Red Hat CEO: We're the cloud leader -- with Linux

Jim Whitehurst says it's not just Red Hat's products, but its philosophy that place it at the forefront of cloud computing

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The big thing that slows down innovation and drives up cost is ultimately when you get stuck on a platform and you can't move it, then vendors start charging you more. That's when all those insidious costs start to build. We can deliver the components for a full cloud solution, but more importantly, if you write to a Red Hat stack you can run it in any environment, including VMware's and Microsoft. And it's all certified and will work. That is a very, very differentiated position from our competitors.

Equally important is we're not a "throw out everything you have." We work well with other people's technologies. You have a VMware investment. Fine, that's OK. You can still build a Red Hat hybrid cloud sitting on top of that or with Microsoft, etc.

IDGE: I want to shift gears and talk about a huge trend that our audiences are dealing with, which is around mobile and BYOD. I'm not clear on Red Hat's mobile strategy. How are you helping companies deal with that piece of the big IT shift that's happening today?

Whitehurst: Our strategy starts with our roots. Any application you're going to serve up on mobile, we have the back-end infrastructure in the data center on which it can run. As these applications get more sophisticated and [support] higher-stakes transactions, the full JBoss portfolio, the ability to do high-level transactions with guaranteed performance and all of those components in the backend infrastructure is critical. We continue to make strides on the front end of that, but frankly we don't have a product in the market today for developers on the front end. I will say we do not play on end-user devices, we think there's plenty of selections out there for end-user devices. So you're not going to see a Red Hat Linux running on devices.

What we're focused on now for customers who are writing applications running on our infrastructure is to help make those mobile front ends easy to write and deploy and then make those easy to manage. At this point, we're mainly doing that via partnerships, companies like Appcelerator. We have our platform-as-a-service called OpenShift, where enterprises can go develop applications, and they can write the client application once and run across platforms on someone like Appcelerator. Click a button and deploy on our platform-as-a-service using Appcelerator as the technology for the mobile client.

IDGE: You have some very aggressive hiring plans in place; I believe the reports have said about 250 people per quarter. Is that correct? Where are you targeting all of these employees?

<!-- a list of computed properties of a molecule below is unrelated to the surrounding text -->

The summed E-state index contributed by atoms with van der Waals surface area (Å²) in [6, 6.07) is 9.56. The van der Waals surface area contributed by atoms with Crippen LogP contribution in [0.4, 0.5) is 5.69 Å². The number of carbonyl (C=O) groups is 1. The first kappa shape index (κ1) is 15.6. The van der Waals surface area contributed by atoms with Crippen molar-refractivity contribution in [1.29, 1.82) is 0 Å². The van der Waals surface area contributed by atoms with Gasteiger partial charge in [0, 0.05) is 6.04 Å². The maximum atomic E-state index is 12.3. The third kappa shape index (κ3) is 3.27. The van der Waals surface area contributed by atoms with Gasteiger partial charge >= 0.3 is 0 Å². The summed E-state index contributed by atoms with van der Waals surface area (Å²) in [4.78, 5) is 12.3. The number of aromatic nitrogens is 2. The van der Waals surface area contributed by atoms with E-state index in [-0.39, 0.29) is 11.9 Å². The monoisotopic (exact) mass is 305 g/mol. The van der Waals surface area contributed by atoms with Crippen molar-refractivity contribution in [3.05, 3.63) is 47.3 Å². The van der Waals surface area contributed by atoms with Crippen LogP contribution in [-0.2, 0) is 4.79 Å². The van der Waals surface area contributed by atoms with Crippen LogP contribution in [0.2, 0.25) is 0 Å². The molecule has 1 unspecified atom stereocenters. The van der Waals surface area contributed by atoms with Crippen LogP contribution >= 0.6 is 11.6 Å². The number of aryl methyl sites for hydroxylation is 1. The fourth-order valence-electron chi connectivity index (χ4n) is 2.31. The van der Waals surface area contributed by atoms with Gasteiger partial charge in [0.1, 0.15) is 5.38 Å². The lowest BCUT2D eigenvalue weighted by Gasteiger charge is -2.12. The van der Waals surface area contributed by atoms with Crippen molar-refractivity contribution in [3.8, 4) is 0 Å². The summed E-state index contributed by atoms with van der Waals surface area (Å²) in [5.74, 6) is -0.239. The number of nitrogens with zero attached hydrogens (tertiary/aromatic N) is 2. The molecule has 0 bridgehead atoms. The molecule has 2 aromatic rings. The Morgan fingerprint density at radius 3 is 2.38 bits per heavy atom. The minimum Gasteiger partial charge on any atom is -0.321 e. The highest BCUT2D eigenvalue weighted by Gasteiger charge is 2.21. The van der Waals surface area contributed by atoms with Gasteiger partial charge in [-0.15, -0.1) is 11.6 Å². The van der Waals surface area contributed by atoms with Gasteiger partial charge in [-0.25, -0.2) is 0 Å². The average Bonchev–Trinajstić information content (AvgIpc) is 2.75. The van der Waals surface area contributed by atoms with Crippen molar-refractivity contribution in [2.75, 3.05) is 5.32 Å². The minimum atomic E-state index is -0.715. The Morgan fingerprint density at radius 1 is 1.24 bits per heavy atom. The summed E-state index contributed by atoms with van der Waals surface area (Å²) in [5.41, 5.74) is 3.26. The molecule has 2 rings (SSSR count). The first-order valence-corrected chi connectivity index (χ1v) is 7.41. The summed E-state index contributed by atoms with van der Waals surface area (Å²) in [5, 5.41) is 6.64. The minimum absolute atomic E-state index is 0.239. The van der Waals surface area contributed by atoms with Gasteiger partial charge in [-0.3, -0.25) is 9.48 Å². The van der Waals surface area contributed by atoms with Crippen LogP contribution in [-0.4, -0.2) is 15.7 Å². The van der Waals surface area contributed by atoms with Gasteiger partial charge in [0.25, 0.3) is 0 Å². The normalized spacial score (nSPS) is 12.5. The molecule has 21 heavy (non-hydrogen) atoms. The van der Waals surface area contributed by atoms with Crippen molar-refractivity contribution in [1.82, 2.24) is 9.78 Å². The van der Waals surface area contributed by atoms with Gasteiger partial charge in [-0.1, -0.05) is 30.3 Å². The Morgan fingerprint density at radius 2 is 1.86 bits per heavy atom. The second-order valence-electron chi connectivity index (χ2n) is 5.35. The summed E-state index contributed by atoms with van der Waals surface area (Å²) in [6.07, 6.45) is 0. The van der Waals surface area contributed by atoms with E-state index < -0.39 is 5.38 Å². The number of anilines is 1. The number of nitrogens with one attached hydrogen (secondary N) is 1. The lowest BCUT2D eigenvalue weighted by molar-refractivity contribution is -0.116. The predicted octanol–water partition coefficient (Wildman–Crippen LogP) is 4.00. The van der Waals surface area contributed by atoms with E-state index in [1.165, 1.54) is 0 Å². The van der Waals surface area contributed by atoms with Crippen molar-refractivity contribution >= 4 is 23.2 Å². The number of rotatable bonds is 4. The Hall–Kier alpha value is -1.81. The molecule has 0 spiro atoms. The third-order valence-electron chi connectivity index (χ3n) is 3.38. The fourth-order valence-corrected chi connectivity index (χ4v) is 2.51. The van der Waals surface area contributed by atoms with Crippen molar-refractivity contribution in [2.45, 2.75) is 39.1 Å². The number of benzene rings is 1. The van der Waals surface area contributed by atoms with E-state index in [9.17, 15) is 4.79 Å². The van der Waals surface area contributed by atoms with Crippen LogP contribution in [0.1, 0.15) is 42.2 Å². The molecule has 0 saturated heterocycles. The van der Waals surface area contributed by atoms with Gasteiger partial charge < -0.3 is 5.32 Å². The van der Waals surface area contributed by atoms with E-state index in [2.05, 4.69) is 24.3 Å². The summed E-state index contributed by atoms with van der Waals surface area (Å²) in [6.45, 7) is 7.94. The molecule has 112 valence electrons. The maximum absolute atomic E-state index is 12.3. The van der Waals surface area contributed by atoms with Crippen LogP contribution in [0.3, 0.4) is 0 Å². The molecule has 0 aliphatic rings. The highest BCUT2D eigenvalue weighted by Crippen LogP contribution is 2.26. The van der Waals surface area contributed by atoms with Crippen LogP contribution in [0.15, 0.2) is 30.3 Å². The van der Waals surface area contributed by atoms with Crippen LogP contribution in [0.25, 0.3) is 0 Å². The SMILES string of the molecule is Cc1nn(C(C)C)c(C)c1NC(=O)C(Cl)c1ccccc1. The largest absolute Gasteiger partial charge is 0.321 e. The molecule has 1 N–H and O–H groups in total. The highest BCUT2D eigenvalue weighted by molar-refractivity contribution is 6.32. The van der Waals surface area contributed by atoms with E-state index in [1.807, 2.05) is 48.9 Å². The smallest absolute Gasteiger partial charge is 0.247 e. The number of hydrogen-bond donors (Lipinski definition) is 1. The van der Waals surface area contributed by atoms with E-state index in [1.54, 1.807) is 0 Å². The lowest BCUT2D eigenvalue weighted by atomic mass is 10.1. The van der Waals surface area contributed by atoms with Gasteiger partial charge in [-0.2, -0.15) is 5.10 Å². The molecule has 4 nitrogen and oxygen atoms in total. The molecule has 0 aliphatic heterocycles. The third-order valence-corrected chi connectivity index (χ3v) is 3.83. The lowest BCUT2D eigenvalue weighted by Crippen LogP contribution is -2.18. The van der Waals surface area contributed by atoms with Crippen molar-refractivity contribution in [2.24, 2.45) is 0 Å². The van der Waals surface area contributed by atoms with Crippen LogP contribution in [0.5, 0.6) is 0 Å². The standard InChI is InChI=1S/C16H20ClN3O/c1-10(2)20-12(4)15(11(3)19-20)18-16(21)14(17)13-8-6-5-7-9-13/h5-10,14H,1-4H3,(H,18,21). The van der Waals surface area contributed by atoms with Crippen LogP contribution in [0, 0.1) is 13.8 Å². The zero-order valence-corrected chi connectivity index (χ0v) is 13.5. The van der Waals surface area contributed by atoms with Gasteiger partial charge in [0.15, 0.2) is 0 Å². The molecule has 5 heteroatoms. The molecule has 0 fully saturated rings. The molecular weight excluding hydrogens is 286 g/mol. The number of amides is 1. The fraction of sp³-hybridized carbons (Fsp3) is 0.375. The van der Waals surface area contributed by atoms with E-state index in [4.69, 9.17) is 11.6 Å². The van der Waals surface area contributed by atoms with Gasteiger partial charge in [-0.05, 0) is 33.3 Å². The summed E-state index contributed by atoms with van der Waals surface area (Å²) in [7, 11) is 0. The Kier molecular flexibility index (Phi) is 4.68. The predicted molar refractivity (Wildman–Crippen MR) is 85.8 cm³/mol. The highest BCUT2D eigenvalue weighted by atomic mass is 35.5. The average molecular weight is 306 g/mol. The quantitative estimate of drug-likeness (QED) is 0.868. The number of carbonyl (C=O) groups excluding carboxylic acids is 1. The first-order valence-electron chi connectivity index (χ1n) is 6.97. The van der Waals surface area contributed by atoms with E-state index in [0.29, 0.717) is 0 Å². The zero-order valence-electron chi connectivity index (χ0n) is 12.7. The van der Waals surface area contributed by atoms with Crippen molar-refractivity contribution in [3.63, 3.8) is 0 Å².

Whitehurst: It's pretty broad based around the world. We're hiring fairly significantly in the U.S., but we're also adding an entire other building at our facility in Brno, in the Czech Republic. That's where we do a lot of our product engineering that I talked about that drives a lot of cost. We continue to grow our operation in Mountain View, we have several floors of the building there now and that continues to grow with key engineering skill sets. But around the world, we continue to add new countries, new markets on the sales side and expect to continue to do that for quite a while. That sounds like broad hiring, but that's about 20 percent growth this year and we're growing our revenue in a similar-ish kind of vein. So it's kind of pro rata along with our revenue, and our margins are going up this year.

IDGE: On the website The Motley Fool, you were praised very highly as a CEO. What are the keys to your leadership in running a tech company these days?

Whitehurst: Job one is make sure you pick a good company to lead. I've been at Red Hat about four-and-a-half years, and I came into just a phenomenal organization with a great group of people. I know that's hard to find. But my first piece of advice to anybody is make sure you find a great company to lead and they'll make you look good.

But then, second, I think we have a unique culture built around this open source kind of culture, which is meritocracy, very, very open and transparent. We crowdsource even our strategy internally in the company. So as the leader, [I need to have] a very thick skin because when I ask people how I'm doing or their opinions on whatever, anybody in the organization is more than happy to tell me what I'm doing wrong. Having a thick skin, having a lot of humility, really absolutely deeply, deeply, deeply believing that meritocracy is important and the best ideas can come from anywhere in the company.

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